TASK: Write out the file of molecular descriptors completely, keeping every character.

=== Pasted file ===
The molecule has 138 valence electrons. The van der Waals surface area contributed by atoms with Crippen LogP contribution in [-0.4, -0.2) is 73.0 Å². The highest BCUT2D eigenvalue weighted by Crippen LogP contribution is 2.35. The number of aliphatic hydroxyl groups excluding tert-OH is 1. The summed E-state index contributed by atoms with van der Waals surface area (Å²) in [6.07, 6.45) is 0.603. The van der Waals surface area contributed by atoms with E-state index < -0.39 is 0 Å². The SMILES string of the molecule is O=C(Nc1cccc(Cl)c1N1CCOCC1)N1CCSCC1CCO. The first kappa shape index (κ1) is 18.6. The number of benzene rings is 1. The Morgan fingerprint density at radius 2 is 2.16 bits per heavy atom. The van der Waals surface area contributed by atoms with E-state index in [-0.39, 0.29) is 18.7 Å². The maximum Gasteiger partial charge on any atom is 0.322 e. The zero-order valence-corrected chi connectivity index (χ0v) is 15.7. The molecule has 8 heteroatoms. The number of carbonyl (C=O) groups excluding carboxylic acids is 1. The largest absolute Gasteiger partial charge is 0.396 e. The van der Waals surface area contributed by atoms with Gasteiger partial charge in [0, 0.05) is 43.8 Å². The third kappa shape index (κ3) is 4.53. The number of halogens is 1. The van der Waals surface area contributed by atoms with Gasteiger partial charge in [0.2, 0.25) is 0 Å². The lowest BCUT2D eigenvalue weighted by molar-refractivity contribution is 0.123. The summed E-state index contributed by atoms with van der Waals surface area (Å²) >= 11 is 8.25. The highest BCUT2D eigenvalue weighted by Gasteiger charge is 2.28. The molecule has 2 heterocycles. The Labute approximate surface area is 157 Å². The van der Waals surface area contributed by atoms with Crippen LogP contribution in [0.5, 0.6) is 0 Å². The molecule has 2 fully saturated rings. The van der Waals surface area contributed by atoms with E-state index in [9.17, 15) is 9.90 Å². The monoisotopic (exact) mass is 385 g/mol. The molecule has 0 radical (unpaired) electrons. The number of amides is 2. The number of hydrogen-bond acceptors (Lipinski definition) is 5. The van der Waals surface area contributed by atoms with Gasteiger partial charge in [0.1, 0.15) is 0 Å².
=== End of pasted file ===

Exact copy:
The molecule has 138 valence electrons. The van der Waals surface area contributed by atoms with Crippen LogP contribution in [-0.4, -0.2) is 73.0 Å². The highest BCUT2D eigenvalue weighted by Crippen LogP contribution is 2.35. The number of aliphatic hydroxyl groups excluding tert-OH is 1. The summed E-state index contributed by atoms with van der Waals surface area (Å²) in [6.07, 6.45) is 0.603. The van der Waals surface area contributed by atoms with E-state index < -0.39 is 0 Å². The SMILES string of the molecule is O=C(Nc1cccc(Cl)c1N1CCOCC1)N1CCSCC1CCO. The first kappa shape index (κ1) is 18.6. The number of benzene rings is 1. The Morgan fingerprint density at radius 2 is 2.16 bits per heavy atom. The van der Waals surface area contributed by atoms with E-state index in [-0.39, 0.29) is 18.7 Å². The maximum Gasteiger partial charge on any atom is 0.322 e. The zero-order valence-corrected chi connectivity index (χ0v) is 15.7. The molecule has 8 heteroatoms. The number of carbonyl (C=O) groups excluding carboxylic acids is 1. The largest absolute Gasteiger partial charge is 0.396 e. The van der Waals surface area contributed by atoms with Gasteiger partial charge in [0, 0.05) is 43.8 Å². The third kappa shape index (κ3) is 4.53. The number of halogens is 1. The van der Waals surface area contributed by atoms with Gasteiger partial charge in [0.2, 0.25) is 0 Å². The lowest BCUT2D eigenvalue weighted by molar-refractivity contribution is 0.123. The summed E-state index contributed by atoms with van der Waals surface area (Å²) >= 11 is 8.25. The highest BCUT2D eigenvalue weighted by Gasteiger charge is 2.28. The molecule has 2 heterocycles. The Labute approximate surface area is 157 Å². The van der Waals surface area contributed by atoms with Crippen LogP contribution in [0.5, 0.6) is 0 Å². The molecule has 2 fully saturated rings. The van der Waals surface area contributed by atoms with E-state index in [9.17, 15) is 9.90 Å². The monoisotopic (exact) mass is 385 g/mol. The molecule has 0 radical (unpaired) electrons. The number of amides is 2. The number of hydrogen-bond acceptors (Lipinski definition) is 5. The van der Waals surface area contributed by atoms with Gasteiger partial charge in [0.1, 0.15) is 0 Å².